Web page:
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19/01/2014 Categories: HTML. No Comments on Text Formatting Essentials

The web is used to transfer information in various formats, but text is still the main form of communication across the internet and even on the multimedia rich World Wide Web. In this section we will see formatting of text supported by HTML at paragraph level.



Formatting Paragraphs


The most basic form to place text within a web page is in a paragraph. HTML provides a specific tag (<p>) to format text as paragraphs. The paragraph tags, <p> and </p> provides the most basic block formatting for web page text. Their use is straightforward. Place the opening tag (<p>) at the start of the paragraph and the ending tag (</p>) at the end of the paragraph.


The user agent (browser) will render the text in between the paragraph tags as a paragraph. Usually the browser displays a blank line in between two paragraphs. Consider the below example:



Other elements like images (<img>) can be placed in between the paragraph tags.


Line Breaks


Sometimes, we might want to break a line of text without ending the paragraph in which it resides. This might be to avoid the blank line when a paragraph is rendered in the browser.


To break a line of text, HTML provides the line break tag (<br />). This tag doesn’t have its peer ending tag. So, the line break tag should not be used outside a block level tag.


Note: Tags which doesn’t have content (and ending tags) are known as empty tags. Examples of empty tags are <br />, <hr />, <meta />, <link />, <img />, <base />, <input />, <param /> etc…


Consider the below example which depicts the usage of <br />  tag:





Divisions act as containers to most of the elements in a web page. They are one of the top level block elements available in HTML. Divisions also allow the grouped objects to inherit most of the same formatting by applying the formatting to the division itself rather than applying it to the individual elements.


As divisions are high-level block tags, they should contain other block tags such as paragraphs. It is also possible to place division tags (<div>) inside paragraph tags (<p> and </p>).


Consider the below example which illustrates the purpose of <div> tags:



The above HTML code creates three divisions (sections) namely: header, content and footer.




Rules are horizontal lines which are generally used to break the text just as the line break tag (<br />). In HTML, rules can be inserted using the horizontal rule tag (<br />).  The horizontal rule tag (<hr />) is also an empty tag which does not have any content to encapsulate.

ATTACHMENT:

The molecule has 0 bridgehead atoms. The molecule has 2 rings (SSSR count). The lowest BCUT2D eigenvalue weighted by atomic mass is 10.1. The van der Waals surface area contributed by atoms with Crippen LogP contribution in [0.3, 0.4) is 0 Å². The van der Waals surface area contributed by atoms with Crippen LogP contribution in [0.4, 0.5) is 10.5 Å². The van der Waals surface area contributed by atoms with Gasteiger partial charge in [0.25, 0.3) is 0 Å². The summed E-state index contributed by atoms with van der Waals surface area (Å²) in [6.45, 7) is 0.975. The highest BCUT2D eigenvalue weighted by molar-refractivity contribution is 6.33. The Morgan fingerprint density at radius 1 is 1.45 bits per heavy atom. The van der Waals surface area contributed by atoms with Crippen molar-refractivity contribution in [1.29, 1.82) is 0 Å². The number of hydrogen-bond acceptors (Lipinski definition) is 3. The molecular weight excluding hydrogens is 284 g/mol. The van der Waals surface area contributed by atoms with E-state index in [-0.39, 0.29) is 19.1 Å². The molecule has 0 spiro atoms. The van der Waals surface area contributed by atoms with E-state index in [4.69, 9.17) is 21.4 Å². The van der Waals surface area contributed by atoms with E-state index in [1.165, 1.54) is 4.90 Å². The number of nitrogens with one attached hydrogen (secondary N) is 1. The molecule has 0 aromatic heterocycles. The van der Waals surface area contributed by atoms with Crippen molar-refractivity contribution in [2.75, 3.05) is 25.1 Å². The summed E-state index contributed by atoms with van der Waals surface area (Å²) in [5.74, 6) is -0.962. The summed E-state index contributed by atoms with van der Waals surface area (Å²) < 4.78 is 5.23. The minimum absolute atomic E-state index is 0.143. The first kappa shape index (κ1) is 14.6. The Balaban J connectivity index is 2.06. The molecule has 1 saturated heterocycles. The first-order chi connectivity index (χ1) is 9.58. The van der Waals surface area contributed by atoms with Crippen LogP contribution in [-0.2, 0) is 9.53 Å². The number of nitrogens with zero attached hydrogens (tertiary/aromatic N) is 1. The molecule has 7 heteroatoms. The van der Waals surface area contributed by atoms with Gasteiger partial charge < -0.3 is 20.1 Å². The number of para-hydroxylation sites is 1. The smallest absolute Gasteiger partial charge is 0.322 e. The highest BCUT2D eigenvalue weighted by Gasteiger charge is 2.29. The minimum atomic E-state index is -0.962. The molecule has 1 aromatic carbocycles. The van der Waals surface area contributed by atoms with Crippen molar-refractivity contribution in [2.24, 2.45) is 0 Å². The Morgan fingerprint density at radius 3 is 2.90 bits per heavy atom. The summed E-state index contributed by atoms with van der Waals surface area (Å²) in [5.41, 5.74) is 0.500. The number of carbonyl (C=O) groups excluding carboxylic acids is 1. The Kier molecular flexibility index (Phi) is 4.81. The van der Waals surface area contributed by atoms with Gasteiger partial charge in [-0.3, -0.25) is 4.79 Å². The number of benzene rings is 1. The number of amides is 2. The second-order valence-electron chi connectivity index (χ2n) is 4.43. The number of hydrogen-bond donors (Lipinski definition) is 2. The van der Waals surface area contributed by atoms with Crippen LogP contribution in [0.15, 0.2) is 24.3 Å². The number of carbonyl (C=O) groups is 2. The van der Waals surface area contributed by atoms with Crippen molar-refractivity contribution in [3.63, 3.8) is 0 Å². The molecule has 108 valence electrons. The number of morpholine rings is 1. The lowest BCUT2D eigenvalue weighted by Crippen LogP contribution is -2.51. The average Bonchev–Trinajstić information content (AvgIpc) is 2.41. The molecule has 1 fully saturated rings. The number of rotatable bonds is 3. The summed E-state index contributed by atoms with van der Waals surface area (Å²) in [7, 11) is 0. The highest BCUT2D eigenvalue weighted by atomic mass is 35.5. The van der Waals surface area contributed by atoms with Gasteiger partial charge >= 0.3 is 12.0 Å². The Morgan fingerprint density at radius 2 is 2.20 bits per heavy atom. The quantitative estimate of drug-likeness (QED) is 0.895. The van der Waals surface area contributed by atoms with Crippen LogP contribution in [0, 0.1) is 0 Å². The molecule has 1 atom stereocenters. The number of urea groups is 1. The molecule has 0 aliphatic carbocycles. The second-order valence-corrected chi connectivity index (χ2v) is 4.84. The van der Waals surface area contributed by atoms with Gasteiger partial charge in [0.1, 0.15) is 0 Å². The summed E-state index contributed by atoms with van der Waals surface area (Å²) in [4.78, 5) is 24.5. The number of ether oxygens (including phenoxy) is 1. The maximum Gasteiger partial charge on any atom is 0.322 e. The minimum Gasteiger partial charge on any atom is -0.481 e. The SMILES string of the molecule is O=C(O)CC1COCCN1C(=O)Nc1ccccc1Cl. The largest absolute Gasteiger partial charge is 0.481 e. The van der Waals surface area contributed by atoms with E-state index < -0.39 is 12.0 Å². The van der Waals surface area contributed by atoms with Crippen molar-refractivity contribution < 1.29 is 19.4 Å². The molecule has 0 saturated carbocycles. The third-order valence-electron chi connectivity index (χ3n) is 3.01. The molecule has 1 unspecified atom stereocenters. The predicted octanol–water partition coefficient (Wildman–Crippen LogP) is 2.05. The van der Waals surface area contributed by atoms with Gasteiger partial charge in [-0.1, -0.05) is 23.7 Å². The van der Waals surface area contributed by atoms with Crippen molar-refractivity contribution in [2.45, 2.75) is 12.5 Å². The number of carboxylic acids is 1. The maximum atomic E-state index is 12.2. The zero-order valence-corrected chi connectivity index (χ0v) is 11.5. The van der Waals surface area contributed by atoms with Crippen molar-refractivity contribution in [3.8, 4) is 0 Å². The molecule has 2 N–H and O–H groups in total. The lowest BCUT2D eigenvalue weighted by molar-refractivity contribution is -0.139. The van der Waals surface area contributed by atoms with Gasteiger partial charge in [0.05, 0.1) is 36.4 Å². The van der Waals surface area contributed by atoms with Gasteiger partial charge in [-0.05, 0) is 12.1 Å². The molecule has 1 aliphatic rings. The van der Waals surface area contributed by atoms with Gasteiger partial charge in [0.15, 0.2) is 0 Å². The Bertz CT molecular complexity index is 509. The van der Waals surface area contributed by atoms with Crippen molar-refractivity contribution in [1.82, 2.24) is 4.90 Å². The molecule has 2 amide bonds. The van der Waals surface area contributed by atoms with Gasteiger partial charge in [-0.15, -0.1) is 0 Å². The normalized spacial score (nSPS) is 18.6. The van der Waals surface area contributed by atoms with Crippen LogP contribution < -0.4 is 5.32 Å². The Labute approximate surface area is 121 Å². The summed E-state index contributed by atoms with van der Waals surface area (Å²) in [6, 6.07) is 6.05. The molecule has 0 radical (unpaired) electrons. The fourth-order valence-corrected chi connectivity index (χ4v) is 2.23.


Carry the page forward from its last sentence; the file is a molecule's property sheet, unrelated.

An <hr /> tag results in a grey, beveled line in most browsers. The rule results in a line break where the tag is placed, and the line itself stretches from margin to margin of the block in which it is present. Consider the below example which illustrates the use of the <hr /> tag:



Block Quotes


Sometimes we may wish to set blocks of text apart from the general flow of text. One example is the use of quotations. The blockquote tag (<blockquote>) indents the elements it encapsulates and inserts space above and below the blockquote section.


Consistency with the HTML standards and other documents is the main reason to continue using the <blockquote> tag for quotations rather than styled paragraphs.


Preformatted Text


User agents do a great job of optimizing text. Extra spaces are reduced to a single space, and redundant formatting is reduced or removed. However, you may sometimes want to preserve particular formatting in your text – keeping extra spacing, and so on.


The preformatted tags (<pre> and </pre>) can be used to encapsulate text for which you want the formatting preserved. Such text is generally space-formatted, columnar text, but is not limited to that type of text.


Note that the preformatted tag also causes the encapsulated text to be rendered in a monospace font to ensure that the character spacing does not change. The following code demonstrates an example of how preformatted tags can be used:



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